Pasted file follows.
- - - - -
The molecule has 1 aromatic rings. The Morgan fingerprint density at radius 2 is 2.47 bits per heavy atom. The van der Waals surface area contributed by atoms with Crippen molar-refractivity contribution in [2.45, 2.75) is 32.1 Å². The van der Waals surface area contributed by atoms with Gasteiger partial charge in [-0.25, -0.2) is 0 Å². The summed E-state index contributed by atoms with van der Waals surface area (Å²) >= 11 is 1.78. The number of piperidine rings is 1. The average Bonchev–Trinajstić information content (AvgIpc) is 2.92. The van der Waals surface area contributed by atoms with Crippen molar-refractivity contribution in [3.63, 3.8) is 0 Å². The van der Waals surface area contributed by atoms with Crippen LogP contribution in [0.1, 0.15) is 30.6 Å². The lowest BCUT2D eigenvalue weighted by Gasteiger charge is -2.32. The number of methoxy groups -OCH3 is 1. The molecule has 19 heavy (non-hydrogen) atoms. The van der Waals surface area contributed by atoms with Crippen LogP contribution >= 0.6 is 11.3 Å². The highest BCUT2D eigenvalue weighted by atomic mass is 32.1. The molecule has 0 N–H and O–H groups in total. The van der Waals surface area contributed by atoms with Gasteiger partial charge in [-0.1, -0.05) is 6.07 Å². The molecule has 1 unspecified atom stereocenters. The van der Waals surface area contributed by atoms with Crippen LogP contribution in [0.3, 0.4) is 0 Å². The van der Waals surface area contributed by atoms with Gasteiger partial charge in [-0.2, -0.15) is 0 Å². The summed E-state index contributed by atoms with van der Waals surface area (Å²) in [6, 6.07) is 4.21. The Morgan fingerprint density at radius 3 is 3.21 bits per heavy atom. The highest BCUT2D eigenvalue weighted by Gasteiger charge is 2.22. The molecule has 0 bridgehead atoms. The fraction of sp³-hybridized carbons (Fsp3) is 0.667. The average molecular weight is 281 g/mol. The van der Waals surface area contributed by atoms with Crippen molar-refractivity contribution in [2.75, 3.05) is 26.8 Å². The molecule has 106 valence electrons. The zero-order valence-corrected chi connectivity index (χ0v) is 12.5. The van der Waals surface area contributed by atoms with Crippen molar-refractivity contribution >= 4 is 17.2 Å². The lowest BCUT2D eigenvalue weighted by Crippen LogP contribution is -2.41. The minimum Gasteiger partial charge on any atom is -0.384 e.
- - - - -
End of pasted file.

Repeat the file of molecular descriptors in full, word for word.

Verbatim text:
The molecule has 1 aromatic rings. The Morgan fingerprint density at radius 2 is 2.47 bits per heavy atom. The van der Waals surface area contributed by atoms with Crippen molar-refractivity contribution in [2.45, 2.75) is 32.1 Å². The van der Waals surface area contributed by atoms with Gasteiger partial charge in [-0.25, -0.2) is 0 Å². The summed E-state index contributed by atoms with van der Waals surface area (Å²) >= 11 is 1.78. The number of piperidine rings is 1. The average Bonchev–Trinajstić information content (AvgIpc) is 2.92. The van der Waals surface area contributed by atoms with Crippen molar-refractivity contribution in [3.63, 3.8) is 0 Å². The van der Waals surface area contributed by atoms with Crippen LogP contribution in [0.1, 0.15) is 30.6 Å². The lowest BCUT2D eigenvalue weighted by Gasteiger charge is -2.32. The number of methoxy groups -OCH3 is 1. The molecule has 19 heavy (non-hydrogen) atoms. The van der Waals surface area contributed by atoms with Crippen LogP contribution >= 0.6 is 11.3 Å². The highest BCUT2D eigenvalue weighted by atomic mass is 32.1. The molecule has 0 N–H and O–H groups in total. The van der Waals surface area contributed by atoms with Gasteiger partial charge in [-0.1, -0.05) is 6.07 Å². The molecule has 1 unspecified atom stereocenters. The van der Waals surface area contributed by atoms with Crippen LogP contribution in [0.3, 0.4) is 0 Å². The van der Waals surface area contributed by atoms with Gasteiger partial charge in [-0.2, -0.15) is 0 Å². The summed E-state index contributed by atoms with van der Waals surface area (Å²) in [6, 6.07) is 4.21. The Morgan fingerprint density at radius 3 is 3.21 bits per heavy atom. The highest BCUT2D eigenvalue weighted by Gasteiger charge is 2.22. The molecule has 0 bridgehead atoms. The fraction of sp³-hybridized carbons (Fsp3) is 0.667. The average molecular weight is 281 g/mol. The van der Waals surface area contributed by atoms with Crippen molar-refractivity contribution in [2.75, 3.05) is 26.8 Å². The molecule has 106 valence electrons. The zero-order valence-corrected chi connectivity index (χ0v) is 12.5. The van der Waals surface area contributed by atoms with Crippen molar-refractivity contribution >= 4 is 17.2 Å². The lowest BCUT2D eigenvalue weighted by Crippen LogP contribution is -2.41. The minimum Gasteiger partial charge on any atom is -0.384 e.